MPs and NGO: Regain ‘people power’ through recall elections

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To strip power from politicians or any single party from changing government midstream before the general election, experts are proposing recall elections, a process that would allow mid-term polls if politicians jump ship.

Former Dewan Rakyat speaker Mohamad Ariff Yusof said Malaysian voters were disillusioned with politicians who used “backdoor tactics” to change the government, including in several states.

“They say what is the point of standing in line to vote (if the government they voted for is overthrown), so there is a growing feeling of distrust.

Eizairi Shamsudin/NST

“We need to return the power to the people. Representatives should not be allowed to decide on behalf of the people and betray voters’ trust,” he said during the online launch of “Sack or Keep?: A Simulated Recall Elections Campaign” by Bersih 2.0 today.

Ariff said the electoral process should be voter-centric, not party-centric, and recall elections would empower voters and keep politicians in check.

Bersih 2.0 chairman Thomas Fann said Bersih’s focus was to identify all political weaknesses in the wake of the Sheraton Move, which led to the unseating of the Pakatan Harapan government.

The electoral reform group commissioned over 10 research papers to look at some of the good practices around the world, including in the UK and the US.

“Recall election law is different from anti-party hopping laws in that it is not a prohibitive law and a seat is not automatically declared vacant when an elected representative changes party allegiance or is sacked by the party,” he said.

The freedom of the MP or state assemblyman to associate with a party of his choice or become an independent is not violated in a recall election mechanism, he added.

Under the recall election mechanism, voters of the constituency will have an option to remove the elected representative in mid-term polls if they disapprove of the person’s actions.

“This would truly empower voters to hold their elected representatives accountable throughout their term of office instead of waiting every five years to vote,” Fann said.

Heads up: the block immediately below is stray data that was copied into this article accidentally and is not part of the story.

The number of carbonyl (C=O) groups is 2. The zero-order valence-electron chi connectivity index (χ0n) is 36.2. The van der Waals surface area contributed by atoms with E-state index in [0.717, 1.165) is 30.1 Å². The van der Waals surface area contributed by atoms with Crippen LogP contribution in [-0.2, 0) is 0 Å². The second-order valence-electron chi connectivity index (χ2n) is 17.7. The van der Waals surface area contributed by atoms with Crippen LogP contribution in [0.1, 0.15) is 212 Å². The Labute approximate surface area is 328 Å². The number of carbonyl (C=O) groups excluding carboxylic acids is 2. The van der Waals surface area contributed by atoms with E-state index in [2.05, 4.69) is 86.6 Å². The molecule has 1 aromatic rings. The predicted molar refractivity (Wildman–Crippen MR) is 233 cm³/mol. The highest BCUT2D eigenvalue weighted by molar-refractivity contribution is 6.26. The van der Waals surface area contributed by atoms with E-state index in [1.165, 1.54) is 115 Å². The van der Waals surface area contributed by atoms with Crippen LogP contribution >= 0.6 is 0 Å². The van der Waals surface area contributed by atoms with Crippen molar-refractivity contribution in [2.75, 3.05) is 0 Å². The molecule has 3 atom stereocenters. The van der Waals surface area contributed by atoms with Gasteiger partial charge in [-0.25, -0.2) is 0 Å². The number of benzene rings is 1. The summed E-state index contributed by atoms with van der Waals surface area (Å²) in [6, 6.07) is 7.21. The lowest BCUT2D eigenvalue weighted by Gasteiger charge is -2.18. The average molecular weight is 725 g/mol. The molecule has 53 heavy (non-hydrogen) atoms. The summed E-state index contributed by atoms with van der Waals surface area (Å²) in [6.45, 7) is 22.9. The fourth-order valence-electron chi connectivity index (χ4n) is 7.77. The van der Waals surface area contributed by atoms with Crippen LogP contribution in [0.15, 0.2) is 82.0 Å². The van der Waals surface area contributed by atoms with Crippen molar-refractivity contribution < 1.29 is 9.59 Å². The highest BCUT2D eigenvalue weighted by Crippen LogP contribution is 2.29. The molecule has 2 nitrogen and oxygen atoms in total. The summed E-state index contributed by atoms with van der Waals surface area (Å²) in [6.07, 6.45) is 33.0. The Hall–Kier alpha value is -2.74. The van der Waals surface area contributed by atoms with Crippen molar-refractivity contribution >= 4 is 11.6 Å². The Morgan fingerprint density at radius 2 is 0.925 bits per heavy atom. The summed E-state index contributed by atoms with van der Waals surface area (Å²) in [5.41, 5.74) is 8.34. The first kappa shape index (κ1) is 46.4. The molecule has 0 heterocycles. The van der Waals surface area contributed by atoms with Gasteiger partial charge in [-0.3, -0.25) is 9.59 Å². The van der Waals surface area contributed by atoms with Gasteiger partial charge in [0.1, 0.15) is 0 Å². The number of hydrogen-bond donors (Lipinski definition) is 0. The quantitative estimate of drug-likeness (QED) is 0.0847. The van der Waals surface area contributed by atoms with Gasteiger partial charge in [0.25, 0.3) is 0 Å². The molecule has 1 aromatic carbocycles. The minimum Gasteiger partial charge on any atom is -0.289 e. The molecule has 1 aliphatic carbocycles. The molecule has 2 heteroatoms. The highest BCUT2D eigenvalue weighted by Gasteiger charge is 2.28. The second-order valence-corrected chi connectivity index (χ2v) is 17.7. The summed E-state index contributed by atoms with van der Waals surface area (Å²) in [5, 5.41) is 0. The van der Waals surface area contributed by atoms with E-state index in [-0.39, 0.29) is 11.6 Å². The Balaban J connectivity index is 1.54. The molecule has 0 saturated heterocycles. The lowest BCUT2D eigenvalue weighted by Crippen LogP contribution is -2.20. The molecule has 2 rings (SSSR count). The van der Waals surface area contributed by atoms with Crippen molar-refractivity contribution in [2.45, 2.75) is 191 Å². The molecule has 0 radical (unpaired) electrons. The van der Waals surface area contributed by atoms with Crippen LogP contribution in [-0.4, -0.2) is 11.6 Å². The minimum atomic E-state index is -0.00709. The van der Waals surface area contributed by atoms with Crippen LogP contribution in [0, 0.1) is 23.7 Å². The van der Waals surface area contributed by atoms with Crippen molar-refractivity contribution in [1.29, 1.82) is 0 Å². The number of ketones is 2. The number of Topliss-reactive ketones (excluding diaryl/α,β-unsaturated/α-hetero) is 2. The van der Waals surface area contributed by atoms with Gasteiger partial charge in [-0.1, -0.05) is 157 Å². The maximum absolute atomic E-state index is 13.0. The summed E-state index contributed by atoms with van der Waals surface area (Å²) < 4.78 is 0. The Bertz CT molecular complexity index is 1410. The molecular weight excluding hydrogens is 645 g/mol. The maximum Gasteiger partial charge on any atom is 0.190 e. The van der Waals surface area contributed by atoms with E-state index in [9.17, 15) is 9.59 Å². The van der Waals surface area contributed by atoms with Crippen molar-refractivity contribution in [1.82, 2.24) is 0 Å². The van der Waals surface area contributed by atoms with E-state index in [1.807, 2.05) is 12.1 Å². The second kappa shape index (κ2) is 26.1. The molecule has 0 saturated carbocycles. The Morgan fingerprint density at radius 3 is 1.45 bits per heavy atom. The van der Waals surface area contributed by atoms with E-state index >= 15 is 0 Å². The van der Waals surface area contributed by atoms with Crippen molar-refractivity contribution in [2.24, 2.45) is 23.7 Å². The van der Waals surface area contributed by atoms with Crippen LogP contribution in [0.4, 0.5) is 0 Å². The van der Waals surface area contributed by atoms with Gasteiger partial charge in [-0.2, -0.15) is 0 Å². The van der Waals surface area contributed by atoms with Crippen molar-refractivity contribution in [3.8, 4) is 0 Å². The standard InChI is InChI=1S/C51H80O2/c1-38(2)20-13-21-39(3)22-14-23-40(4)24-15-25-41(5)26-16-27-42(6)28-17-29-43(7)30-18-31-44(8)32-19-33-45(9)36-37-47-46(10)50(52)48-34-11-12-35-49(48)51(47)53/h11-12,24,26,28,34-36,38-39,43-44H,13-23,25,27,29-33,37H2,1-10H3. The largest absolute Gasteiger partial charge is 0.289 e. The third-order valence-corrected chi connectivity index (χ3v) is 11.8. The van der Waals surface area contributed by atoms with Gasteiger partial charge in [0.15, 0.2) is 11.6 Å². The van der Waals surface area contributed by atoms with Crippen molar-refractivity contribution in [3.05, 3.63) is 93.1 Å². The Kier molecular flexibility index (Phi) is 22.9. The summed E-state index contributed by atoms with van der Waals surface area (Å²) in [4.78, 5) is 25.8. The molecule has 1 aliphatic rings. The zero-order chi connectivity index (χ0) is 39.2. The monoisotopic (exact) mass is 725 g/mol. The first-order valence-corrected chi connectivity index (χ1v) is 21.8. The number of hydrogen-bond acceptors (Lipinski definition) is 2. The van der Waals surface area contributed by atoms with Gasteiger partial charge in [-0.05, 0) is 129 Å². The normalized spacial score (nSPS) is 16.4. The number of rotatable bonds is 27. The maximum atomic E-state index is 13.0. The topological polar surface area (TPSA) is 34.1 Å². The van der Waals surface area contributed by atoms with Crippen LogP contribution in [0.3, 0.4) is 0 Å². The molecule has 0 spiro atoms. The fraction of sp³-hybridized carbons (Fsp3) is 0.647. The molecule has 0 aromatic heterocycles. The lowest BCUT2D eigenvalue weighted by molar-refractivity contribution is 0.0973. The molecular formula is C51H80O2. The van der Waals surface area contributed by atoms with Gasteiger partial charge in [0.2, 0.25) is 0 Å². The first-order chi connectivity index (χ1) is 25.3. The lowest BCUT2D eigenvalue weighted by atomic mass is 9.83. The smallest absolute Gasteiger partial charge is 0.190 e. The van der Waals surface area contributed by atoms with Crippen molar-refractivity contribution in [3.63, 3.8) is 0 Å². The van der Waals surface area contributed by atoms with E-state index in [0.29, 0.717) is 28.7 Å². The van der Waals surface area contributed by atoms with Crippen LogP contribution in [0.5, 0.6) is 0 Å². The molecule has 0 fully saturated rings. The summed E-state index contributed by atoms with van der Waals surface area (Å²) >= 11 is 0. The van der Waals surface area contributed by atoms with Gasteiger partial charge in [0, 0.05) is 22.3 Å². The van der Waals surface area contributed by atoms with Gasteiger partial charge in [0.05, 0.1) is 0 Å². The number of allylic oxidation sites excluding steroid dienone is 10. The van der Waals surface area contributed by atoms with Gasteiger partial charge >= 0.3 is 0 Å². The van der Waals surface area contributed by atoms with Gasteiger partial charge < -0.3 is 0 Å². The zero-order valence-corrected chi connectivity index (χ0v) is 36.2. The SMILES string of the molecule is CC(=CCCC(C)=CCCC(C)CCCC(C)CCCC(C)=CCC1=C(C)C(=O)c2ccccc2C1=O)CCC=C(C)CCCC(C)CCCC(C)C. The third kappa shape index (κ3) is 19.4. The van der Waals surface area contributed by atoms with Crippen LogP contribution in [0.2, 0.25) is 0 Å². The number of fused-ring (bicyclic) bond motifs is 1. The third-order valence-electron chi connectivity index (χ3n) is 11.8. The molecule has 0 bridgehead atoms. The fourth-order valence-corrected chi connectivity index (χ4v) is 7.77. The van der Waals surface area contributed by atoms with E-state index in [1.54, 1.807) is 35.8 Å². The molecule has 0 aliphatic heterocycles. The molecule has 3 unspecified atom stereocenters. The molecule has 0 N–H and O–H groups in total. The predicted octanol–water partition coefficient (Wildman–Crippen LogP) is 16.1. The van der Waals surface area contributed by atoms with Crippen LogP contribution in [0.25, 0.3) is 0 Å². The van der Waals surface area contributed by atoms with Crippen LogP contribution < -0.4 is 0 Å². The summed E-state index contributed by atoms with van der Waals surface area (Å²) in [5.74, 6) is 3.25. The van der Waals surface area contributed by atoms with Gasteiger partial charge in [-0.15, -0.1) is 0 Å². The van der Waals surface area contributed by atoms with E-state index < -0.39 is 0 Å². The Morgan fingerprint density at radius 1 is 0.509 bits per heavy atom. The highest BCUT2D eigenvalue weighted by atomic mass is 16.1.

During the online launch, Bersih 2.0 said it would kickstart the process through a Simulated Recall Election Campaign (SREL) at constituencies with defected representatives.

A minimum of 3% of registered voters would be needed to sign an online petition for the simulated recall election. The online system automatically rejects those who are not registered with the Election Commission.

Once the voters are verified, the simulated recall election will be opened online. At least 10% of registered voters from the constituency will need to take part to either sack or keep their representative.

Support from both sides needed

PKR’s Subang MP Wong Chen said politics in the country had changed after GE14 with no one dominant party.

“It’s all coalitions now. Political motivation today is about gaining power, and not about reforms,” he said, adding that Malaysians are losing hope of any reforms taking place.


“We should be united to push for recall elections,” said Wong.

Serdang MP Ong Kian Ming, who was present at the online launch, said the move should be supported by all parties, as even Umno was unhappy after their MPs joined Bersatu.

Lembah Pantai MP Fahmi Fadzil said the system could also be used for MPs to gauge if their voters support a particular legislative bill.

“MPs could cast their vote (in Parliament) according to what their voters want,” he suggested.

Upko president Wilfred Madius Tangau, however, raised the question of internet connectivity.

He said Sabah has poor internet connectivity, and the government has to ensure the state has good internet access.

“We need more telecommunication towers as some suburbs do not have any connectivity. This has to be resolved (first),” he added.

Bersih executive director Yap Swee Seng told FMT that physical voting could eventually be held in areas without internet access.

“For now, the mock recall election will be held online,” he said.

PSM deputy chairman S Arulchelvan said the present electoral system made the rakyat feel like they are the “bosses just for a day”, adding that they then lose their power to politicians who are busy chasing power and money.

He acknowledged that there was no single perfect system, but it was crucial to get the conversation going to improve the present system. – FMT